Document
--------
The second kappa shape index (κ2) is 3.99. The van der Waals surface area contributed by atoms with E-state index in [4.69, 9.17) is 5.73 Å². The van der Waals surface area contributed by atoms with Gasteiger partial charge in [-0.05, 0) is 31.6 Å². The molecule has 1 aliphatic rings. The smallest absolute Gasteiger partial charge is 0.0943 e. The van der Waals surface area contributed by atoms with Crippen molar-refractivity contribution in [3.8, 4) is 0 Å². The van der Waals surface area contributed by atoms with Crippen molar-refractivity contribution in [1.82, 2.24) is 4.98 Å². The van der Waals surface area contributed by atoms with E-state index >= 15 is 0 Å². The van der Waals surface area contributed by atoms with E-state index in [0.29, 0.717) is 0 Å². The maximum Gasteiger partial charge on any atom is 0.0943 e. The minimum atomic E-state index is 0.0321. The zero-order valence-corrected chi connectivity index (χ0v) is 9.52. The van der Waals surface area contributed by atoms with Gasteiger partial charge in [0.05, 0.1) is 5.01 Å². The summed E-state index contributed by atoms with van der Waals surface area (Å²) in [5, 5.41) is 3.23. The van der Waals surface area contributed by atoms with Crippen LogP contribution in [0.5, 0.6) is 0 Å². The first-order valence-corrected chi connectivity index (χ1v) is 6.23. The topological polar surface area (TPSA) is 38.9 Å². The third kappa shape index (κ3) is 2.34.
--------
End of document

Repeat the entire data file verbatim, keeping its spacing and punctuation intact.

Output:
The second kappa shape index (κ2) is 3.99. The van der Waals surface area contributed by atoms with E-state index in [4.69, 9.17) is 5.73 Å². The van der Waals surface area contributed by atoms with Gasteiger partial charge in [-0.05, 0) is 31.6 Å². The molecule has 1 aliphatic rings. The smallest absolute Gasteiger partial charge is 0.0943 e. The van der Waals surface area contributed by atoms with Crippen molar-refractivity contribution in [3.8, 4) is 0 Å². The van der Waals surface area contributed by atoms with Crippen molar-refractivity contribution in [1.82, 2.24) is 4.98 Å². The van der Waals surface area contributed by atoms with E-state index >= 15 is 0 Å². The van der Waals surface area contributed by atoms with E-state index in [0.29, 0.717) is 0 Å². The maximum Gasteiger partial charge on any atom is 0.0943 e. The minimum atomic E-state index is 0.0321. The zero-order valence-corrected chi connectivity index (χ0v) is 9.52. The van der Waals surface area contributed by atoms with Gasteiger partial charge in [0.05, 0.1) is 5.01 Å². The summed E-state index contributed by atoms with van der Waals surface area (Å²) in [5, 5.41) is 3.23. The van der Waals surface area contributed by atoms with Crippen LogP contribution in [0.5, 0.6) is 0 Å². The first-order valence-corrected chi connectivity index (χ1v) is 6.23. The topological polar surface area (TPSA) is 38.9 Å². The third kappa shape index (κ3) is 2.34.